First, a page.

Sunday, 13 July 2008

Are Google's street views a burglar's charter?

By Jenny McCartney

Last Updated: 12:01am BST 13/07/2008

In George Orwell's novel Nineteen Eighty-Four, the hero, Winston Smith, starts out by hating Big Brother, and ends up - in a moment of terrible capitulation - by loving him. My own relationship with Google, the trusted computer search engine, is travelling in the opposite direction.

Recently it emerged that Google vehicles are even now circling Britain, filming views of every single street for publication on its new StreetView site.

This innovation will render any given front door in, say, Grimsby, immediately visible to a viewer in Gdansk, prompting howls of outrage from those who say it is a "burglar's charter".

Unfortunately, they might well be right. Of course, the information on the situation of houses was technically available to burglars already, in the same way that the entire lyrics of Van Morrison were available to me, should I have wished to expend unavailable time and energy on tracking them down.

But I never did, and now the joy of googling means that they are instantly available at the click of a mouse, precisely as a close-up of the front of my flat soon will be to any bored burglar.

We should never underestimate the power of sloth as an inhibitor to investigation. Of course burglars are lazy, because otherwise they would have a proper job with longer hours. By making the dreary nitty-gritty of a burglar's work that much easier, however, we will encourage him to pursue the job in record time: Google, take a bow.

Google is committed to making the unknown knowable, and shrinking the entire world to the portable size of a laptop computer.

The literary character it chiefly resembles is not in fact Orwell's Big Brother, but Christopher Marlowe's Mephistopheles, that charmingly urbane devil who persuaded credulous Dr Faustus to swap his soul for all knowledge and a seductive spin around the world "of profit and delight".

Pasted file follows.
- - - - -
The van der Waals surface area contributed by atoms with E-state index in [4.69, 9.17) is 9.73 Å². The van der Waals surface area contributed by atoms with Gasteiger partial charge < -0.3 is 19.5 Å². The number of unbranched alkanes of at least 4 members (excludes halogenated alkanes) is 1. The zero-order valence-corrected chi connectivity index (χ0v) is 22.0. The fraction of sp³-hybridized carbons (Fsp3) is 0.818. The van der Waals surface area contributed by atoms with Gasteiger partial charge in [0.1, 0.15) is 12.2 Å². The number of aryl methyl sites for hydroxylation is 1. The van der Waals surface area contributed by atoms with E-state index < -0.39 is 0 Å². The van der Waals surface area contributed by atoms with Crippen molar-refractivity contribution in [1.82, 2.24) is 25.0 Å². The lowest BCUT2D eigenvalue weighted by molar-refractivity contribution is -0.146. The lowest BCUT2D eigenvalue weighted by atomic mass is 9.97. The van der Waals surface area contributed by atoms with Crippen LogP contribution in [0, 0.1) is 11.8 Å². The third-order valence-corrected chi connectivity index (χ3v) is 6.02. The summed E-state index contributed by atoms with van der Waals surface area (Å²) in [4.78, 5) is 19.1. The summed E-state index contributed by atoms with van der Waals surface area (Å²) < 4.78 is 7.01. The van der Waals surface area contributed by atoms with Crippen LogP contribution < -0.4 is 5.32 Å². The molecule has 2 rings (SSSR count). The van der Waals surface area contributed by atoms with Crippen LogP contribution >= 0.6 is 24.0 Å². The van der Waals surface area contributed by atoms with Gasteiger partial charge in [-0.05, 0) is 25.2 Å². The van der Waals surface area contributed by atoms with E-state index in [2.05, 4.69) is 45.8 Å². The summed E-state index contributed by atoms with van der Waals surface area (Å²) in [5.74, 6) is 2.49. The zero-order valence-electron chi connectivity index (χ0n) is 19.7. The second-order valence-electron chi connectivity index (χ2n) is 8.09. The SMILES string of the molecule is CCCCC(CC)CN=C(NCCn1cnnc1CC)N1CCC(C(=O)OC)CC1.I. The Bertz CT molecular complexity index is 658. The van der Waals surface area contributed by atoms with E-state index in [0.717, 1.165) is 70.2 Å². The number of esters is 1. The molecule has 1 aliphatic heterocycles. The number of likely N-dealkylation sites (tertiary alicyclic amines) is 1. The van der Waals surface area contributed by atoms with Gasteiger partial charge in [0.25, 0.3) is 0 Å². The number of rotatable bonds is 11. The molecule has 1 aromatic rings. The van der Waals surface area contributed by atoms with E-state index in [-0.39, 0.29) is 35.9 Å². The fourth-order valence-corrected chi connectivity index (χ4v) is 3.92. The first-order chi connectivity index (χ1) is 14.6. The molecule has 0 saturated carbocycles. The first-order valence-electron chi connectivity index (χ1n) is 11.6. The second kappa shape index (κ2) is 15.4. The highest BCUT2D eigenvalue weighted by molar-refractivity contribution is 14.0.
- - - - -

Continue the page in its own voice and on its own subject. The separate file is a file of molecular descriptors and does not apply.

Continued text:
• Yet there was a payback, as Faustus soon discovered. As we blithely tap away on our little keyboards in perpetual search of wisdom and entertainment, Google is silently keeping the closest of tabs on us.

    Every single search that we perform using the Google engine is tracked, logged, analysed and archived by the company for 18 months, before it is finally rendered anonymous.

    Why the deuce are they keeping it, squatting on the burgeoning minutiae of our daily quests? I don't know. I suppose they are working out how to use it to sell us more things, things that they believe we are predisposed to like.

    It's a bit creepy, like suddenly finding that a stranger is following you round the supermarket on rubber-soled shoes, making a list of everything you buy.

    That is, of course, exactly what happens if you shop online: at the electronic checkout, a little query appends the worried words "Have you forgotten?" to a list of the things you bought last time. And, after an initial burst of annoyance at the fact that life has come to a pretty pass when I am being actively nagged by a computer, I click a few extras into my online trolley. The intrusion, you see, works.

    Increasingly, like some dullard awakening from a long torpor, I am becoming aware of just how much interest strangers have in me, and not for any flattering reason.

    It emerged last week that councils are to be banned from selling the details of their electoral roll to junk mail companies. I didn't even know that they did that, although I thought it was a bit spooky when I moved house and - after a decorous interval - all the postal detritus that clogged up my old flat started following me here too.

  • Those ghastly hypocrites at the council, I thought, always lecturing us on parking and recycling and then blithely flogging off evidence of our existence so that people we don't know can torment us to buy things we don't need.

  • But we can be sure that where councils are compelled to leave off, companies, banks, government and Google will take over, silently remarking on and hoarding evidence of our passing interest in everything from garden rakes to plane flights. They will store both acutely sensitive and relatively meaningless information on us and then, at intervals, they will sloppily mislay it.

    This is the future, and we ourselves will sleepily collude in rendering privacy a hollow shell. It's just as well, I suppose, that Google's current company motto is "Don't be evil". What a pity for us all if it ever changed.

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